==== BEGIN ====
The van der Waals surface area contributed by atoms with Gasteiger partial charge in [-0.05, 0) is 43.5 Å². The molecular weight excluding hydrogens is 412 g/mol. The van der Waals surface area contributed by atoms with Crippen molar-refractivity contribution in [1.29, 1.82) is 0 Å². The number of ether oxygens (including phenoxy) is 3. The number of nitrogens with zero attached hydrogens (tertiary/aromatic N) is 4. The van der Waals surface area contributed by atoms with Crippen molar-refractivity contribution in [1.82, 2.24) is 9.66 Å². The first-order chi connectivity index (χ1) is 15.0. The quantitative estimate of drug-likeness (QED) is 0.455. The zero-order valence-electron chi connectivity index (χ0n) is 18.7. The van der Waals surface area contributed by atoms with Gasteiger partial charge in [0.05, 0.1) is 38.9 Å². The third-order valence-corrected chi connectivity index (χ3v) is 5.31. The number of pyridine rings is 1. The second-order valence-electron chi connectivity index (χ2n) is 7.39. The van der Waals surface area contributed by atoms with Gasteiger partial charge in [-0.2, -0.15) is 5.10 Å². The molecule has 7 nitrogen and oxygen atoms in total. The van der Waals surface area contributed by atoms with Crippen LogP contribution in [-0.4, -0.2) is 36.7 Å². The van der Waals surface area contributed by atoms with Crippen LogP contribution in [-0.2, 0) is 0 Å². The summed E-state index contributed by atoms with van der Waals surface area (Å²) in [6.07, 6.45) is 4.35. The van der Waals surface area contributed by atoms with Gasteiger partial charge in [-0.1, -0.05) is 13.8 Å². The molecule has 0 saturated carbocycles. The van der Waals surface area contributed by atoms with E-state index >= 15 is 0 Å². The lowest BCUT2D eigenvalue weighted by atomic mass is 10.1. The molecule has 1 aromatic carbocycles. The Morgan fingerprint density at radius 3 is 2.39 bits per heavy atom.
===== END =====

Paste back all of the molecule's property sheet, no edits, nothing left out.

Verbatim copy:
The van der Waals surface area contributed by atoms with Gasteiger partial charge in [-0.05, 0) is 43.5 Å². The molecular weight excluding hydrogens is 412 g/mol. The van der Waals surface area contributed by atoms with Crippen molar-refractivity contribution in [1.29, 1.82) is 0 Å². The number of ether oxygens (including phenoxy) is 3. The number of nitrogens with zero attached hydrogens (tertiary/aromatic N) is 4. The van der Waals surface area contributed by atoms with Crippen molar-refractivity contribution in [1.82, 2.24) is 9.66 Å². The first-order chi connectivity index (χ1) is 15.0. The quantitative estimate of drug-likeness (QED) is 0.455. The zero-order valence-electron chi connectivity index (χ0n) is 18.7. The van der Waals surface area contributed by atoms with Gasteiger partial charge in [0.05, 0.1) is 38.9 Å². The third-order valence-corrected chi connectivity index (χ3v) is 5.31. The number of pyridine rings is 1. The second-order valence-electron chi connectivity index (χ2n) is 7.39. The van der Waals surface area contributed by atoms with Gasteiger partial charge in [-0.2, -0.15) is 5.10 Å². The molecule has 7 nitrogen and oxygen atoms in total. The van der Waals surface area contributed by atoms with Crippen LogP contribution in [-0.4, -0.2) is 36.7 Å². The van der Waals surface area contributed by atoms with Crippen LogP contribution in [-0.2, 0) is 0 Å². The summed E-state index contributed by atoms with van der Waals surface area (Å²) in [6.07, 6.45) is 4.35. The van der Waals surface area contributed by atoms with Gasteiger partial charge in [-0.1, -0.05) is 13.8 Å². The molecule has 0 saturated carbocycles. The van der Waals surface area contributed by atoms with E-state index >= 15 is 0 Å². The lowest BCUT2D eigenvalue weighted by atomic mass is 10.1. The molecule has 1 aromatic carbocycles. The Morgan fingerprint density at radius 3 is 2.39 bits per heavy atom.